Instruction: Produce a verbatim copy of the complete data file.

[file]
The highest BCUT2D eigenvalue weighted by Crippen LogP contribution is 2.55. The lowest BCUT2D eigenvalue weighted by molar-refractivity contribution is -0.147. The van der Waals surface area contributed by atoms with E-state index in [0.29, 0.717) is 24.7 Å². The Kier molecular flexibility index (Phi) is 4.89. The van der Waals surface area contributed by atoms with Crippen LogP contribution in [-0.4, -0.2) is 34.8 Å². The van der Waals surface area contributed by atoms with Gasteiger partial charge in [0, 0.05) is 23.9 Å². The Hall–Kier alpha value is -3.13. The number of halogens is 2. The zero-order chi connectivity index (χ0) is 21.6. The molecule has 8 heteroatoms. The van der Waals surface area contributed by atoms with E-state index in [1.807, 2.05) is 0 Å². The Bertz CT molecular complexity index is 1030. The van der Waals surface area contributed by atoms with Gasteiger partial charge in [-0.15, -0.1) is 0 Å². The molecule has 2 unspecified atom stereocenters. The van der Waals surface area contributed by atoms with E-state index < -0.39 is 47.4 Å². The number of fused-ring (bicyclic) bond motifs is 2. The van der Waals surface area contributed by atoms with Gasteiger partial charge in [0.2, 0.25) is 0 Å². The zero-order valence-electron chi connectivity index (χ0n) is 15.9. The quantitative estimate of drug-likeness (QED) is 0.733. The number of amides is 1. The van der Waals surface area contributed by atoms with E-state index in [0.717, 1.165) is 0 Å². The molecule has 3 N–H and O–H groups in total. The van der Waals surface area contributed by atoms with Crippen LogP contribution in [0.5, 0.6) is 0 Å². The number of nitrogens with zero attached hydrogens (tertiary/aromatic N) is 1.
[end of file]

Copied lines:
The highest BCUT2D eigenvalue weighted by Crippen LogP contribution is 2.55. The lowest BCUT2D eigenvalue weighted by molar-refractivity contribution is -0.147. The van der Waals surface area contributed by atoms with E-state index in [0.29, 0.717) is 24.7 Å². The Kier molecular flexibility index (Phi) is 4.89. The van der Waals surface area contributed by atoms with Crippen LogP contribution in [-0.4, -0.2) is 34.8 Å². The van der Waals surface area contributed by atoms with Gasteiger partial charge in [0, 0.05) is 23.9 Å². The Hall–Kier alpha value is -3.13. The number of halogens is 2. The zero-order chi connectivity index (χ0) is 21.6. The molecule has 8 heteroatoms. The van der Waals surface area contributed by atoms with E-state index in [1.807, 2.05) is 0 Å². The Bertz CT molecular complexity index is 1030. The van der Waals surface area contributed by atoms with Gasteiger partial charge in [-0.15, -0.1) is 0 Å². The molecule has 2 unspecified atom stereocenters. The van der Waals surface area contributed by atoms with E-state index < -0.39 is 47.4 Å². The number of fused-ring (bicyclic) bond motifs is 2. The van der Waals surface area contributed by atoms with Gasteiger partial charge in [0.2, 0.25) is 0 Å². The zero-order valence-electron chi connectivity index (χ0n) is 15.9. The quantitative estimate of drug-likeness (QED) is 0.733. The number of amides is 1. The van der Waals surface area contributed by atoms with E-state index in [0.717, 1.165) is 0 Å². The molecule has 3 N–H and O–H groups in total. The van der Waals surface area contributed by atoms with Crippen LogP contribution in [0.5, 0.6) is 0 Å². The number of nitrogens with zero attached hydrogens (tertiary/aromatic N) is 1.